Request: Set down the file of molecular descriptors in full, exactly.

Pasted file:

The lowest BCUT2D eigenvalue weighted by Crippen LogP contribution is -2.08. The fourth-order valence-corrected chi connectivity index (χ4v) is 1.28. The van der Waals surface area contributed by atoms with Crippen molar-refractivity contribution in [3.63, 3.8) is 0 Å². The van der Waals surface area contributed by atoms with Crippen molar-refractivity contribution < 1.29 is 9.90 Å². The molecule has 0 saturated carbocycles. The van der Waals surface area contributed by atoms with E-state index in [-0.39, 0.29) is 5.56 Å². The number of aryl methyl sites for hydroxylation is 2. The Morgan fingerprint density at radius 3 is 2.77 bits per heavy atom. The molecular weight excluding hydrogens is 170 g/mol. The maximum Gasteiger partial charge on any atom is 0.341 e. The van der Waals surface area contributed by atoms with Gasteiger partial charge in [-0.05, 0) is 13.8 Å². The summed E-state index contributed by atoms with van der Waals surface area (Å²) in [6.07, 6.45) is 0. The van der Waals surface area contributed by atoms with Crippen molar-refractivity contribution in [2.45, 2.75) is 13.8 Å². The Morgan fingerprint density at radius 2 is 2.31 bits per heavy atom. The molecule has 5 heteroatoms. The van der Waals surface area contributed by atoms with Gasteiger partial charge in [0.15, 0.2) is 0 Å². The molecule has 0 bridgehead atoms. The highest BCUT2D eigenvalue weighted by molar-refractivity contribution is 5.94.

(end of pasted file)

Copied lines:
The lowest BCUT2D eigenvalue weighted by Crippen LogP contribution is -2.08. The fourth-order valence-corrected chi connectivity index (χ4v) is 1.28. The van der Waals surface area contributed by atoms with Crippen molar-refractivity contribution in [3.63, 3.8) is 0 Å². The van der Waals surface area contributed by atoms with Crippen molar-refractivity contribution < 1.29 is 9.90 Å². The molecule has 0 saturated carbocycles. The van der Waals surface area contributed by atoms with E-state index in [-0.39, 0.29) is 5.56 Å². The number of aryl methyl sites for hydroxylation is 2. The Morgan fingerprint density at radius 3 is 2.77 bits per heavy atom. The molecular weight excluding hydrogens is 170 g/mol. The maximum Gasteiger partial charge on any atom is 0.341 e. The van der Waals surface area contributed by atoms with Gasteiger partial charge in [-0.05, 0) is 13.8 Å². The summed E-state index contributed by atoms with van der Waals surface area (Å²) in [6.07, 6.45) is 0. The van der Waals surface area contributed by atoms with Crippen molar-refractivity contribution in [2.45, 2.75) is 13.8 Å². The Morgan fingerprint density at radius 2 is 2.31 bits per heavy atom. The molecule has 5 heteroatoms. The van der Waals surface area contributed by atoms with Gasteiger partial charge in [0.15, 0.2) is 0 Å². The molecule has 0 bridgehead atoms. The highest BCUT2D eigenvalue weighted by molar-refractivity contribution is 5.94.